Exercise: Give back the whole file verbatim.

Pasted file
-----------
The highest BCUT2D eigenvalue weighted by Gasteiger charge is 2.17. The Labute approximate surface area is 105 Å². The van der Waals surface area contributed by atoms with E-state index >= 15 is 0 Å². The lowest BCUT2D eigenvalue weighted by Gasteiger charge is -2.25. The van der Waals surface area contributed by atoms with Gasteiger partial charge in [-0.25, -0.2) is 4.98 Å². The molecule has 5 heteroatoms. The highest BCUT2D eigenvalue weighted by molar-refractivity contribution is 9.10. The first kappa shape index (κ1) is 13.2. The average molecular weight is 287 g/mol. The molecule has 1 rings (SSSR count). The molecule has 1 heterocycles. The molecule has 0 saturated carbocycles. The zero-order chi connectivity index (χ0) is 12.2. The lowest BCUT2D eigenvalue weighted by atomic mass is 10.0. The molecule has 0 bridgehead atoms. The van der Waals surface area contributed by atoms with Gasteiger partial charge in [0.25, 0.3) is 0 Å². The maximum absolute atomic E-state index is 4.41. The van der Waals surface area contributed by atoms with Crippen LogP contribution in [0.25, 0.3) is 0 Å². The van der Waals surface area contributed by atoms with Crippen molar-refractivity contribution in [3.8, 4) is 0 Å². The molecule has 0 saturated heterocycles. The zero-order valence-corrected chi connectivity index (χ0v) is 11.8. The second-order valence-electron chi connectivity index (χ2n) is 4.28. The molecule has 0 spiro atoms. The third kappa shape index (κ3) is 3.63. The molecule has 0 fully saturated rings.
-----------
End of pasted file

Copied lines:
The highest BCUT2D eigenvalue weighted by Gasteiger charge is 2.17. The Labute approximate surface area is 105 Å². The van der Waals surface area contributed by atoms with E-state index >= 15 is 0 Å². The lowest BCUT2D eigenvalue weighted by Gasteiger charge is -2.25. The van der Waals surface area contributed by atoms with Gasteiger partial charge in [-0.25, -0.2) is 4.98 Å². The molecule has 5 heteroatoms. The highest BCUT2D eigenvalue weighted by molar-refractivity contribution is 9.10. The first kappa shape index (κ1) is 13.2. The average molecular weight is 287 g/mol. The molecule has 1 rings (SSSR count). The molecule has 1 heterocycles. The molecule has 0 saturated carbocycles. The zero-order chi connectivity index (χ0) is 12.2. The lowest BCUT2D eigenvalue weighted by atomic mass is 10.0. The molecule has 0 bridgehead atoms. The van der Waals surface area contributed by atoms with Gasteiger partial charge in [0.25, 0.3) is 0 Å². The maximum absolute atomic E-state index is 4.41. The van der Waals surface area contributed by atoms with Crippen LogP contribution in [0.25, 0.3) is 0 Å². The van der Waals surface area contributed by atoms with Crippen molar-refractivity contribution in [3.8, 4) is 0 Å². The molecule has 0 saturated heterocycles. The zero-order valence-corrected chi connectivity index (χ0v) is 11.8. The second-order valence-electron chi connectivity index (χ2n) is 4.28. The molecule has 0 spiro atoms. The third kappa shape index (κ3) is 3.63. The molecule has 0 fully saturated rings.